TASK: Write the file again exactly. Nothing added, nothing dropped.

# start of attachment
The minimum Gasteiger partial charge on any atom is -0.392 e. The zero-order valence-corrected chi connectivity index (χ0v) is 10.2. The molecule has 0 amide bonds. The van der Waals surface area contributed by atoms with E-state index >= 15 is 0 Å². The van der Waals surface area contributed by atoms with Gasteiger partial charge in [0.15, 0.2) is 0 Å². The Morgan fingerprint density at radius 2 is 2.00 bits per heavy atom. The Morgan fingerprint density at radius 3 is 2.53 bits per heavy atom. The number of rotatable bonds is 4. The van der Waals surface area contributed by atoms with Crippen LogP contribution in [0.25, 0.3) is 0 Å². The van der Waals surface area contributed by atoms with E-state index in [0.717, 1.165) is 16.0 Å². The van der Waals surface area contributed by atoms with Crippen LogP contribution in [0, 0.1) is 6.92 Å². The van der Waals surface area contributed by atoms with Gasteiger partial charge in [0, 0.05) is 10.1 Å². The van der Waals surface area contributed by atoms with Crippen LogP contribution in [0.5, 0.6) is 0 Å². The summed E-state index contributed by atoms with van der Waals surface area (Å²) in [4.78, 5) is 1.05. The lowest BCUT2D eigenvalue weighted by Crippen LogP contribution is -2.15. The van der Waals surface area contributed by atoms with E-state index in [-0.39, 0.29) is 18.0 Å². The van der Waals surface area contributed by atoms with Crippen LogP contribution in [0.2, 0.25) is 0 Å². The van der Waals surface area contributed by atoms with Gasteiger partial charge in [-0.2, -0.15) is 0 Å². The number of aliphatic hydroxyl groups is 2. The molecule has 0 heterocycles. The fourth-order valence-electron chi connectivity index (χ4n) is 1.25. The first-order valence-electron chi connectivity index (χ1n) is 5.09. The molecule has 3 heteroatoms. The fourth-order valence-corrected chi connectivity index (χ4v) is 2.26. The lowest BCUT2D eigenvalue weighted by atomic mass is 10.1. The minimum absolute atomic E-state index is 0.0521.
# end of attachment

The minimum Gasteiger partial charge on any atom is -0.392 e. The zero-order valence-corrected chi connectivity index (χ0v) is 10.2. The molecule has 0 amide bonds. The van der Waals surface area contributed by atoms with E-state index >= 15 is 0 Å². The van der Waals surface area contributed by atoms with Gasteiger partial charge in [0.15, 0.2) is 0 Å². The Morgan fingerprint density at radius 2 is 2.00 bits per heavy atom. The Morgan fingerprint density at radius 3 is 2.53 bits per heavy atom. The number of rotatable bonds is 4. The van der Waals surface area contributed by atoms with Crippen LogP contribution in [0.25, 0.3) is 0 Å². The van der Waals surface area contributed by atoms with E-state index in [0.717, 1.165) is 16.0 Å². The van der Waals surface area contributed by atoms with Crippen LogP contribution in [0, 0.1) is 6.92 Å². The van der Waals surface area contributed by atoms with Gasteiger partial charge in [0, 0.05) is 10.1 Å². The van der Waals surface area contributed by atoms with Crippen LogP contribution in [0.5, 0.6) is 0 Å². The summed E-state index contributed by atoms with van der Waals surface area (Å²) in [4.78, 5) is 1.05. The lowest BCUT2D eigenvalue weighted by Crippen LogP contribution is -2.15. The van der Waals surface area contributed by atoms with E-state index in [-0.39, 0.29) is 18.0 Å². The van der Waals surface area contributed by atoms with Crippen LogP contribution in [0.2, 0.25) is 0 Å². The van der Waals surface area contributed by atoms with Gasteiger partial charge in [-0.2, -0.15) is 0 Å². The number of aliphatic hydroxyl groups is 2. The molecule has 0 heterocycles. The fourth-order valence-electron chi connectivity index (χ4n) is 1.25. The first-order valence-electron chi connectivity index (χ1n) is 5.09. The molecule has 3 heteroatoms. The fourth-order valence-corrected chi connectivity index (χ4v) is 2.26. The lowest BCUT2D eigenvalue weighted by atomic mass is 10.1. The minimum absolute atomic E-state index is 0.0521.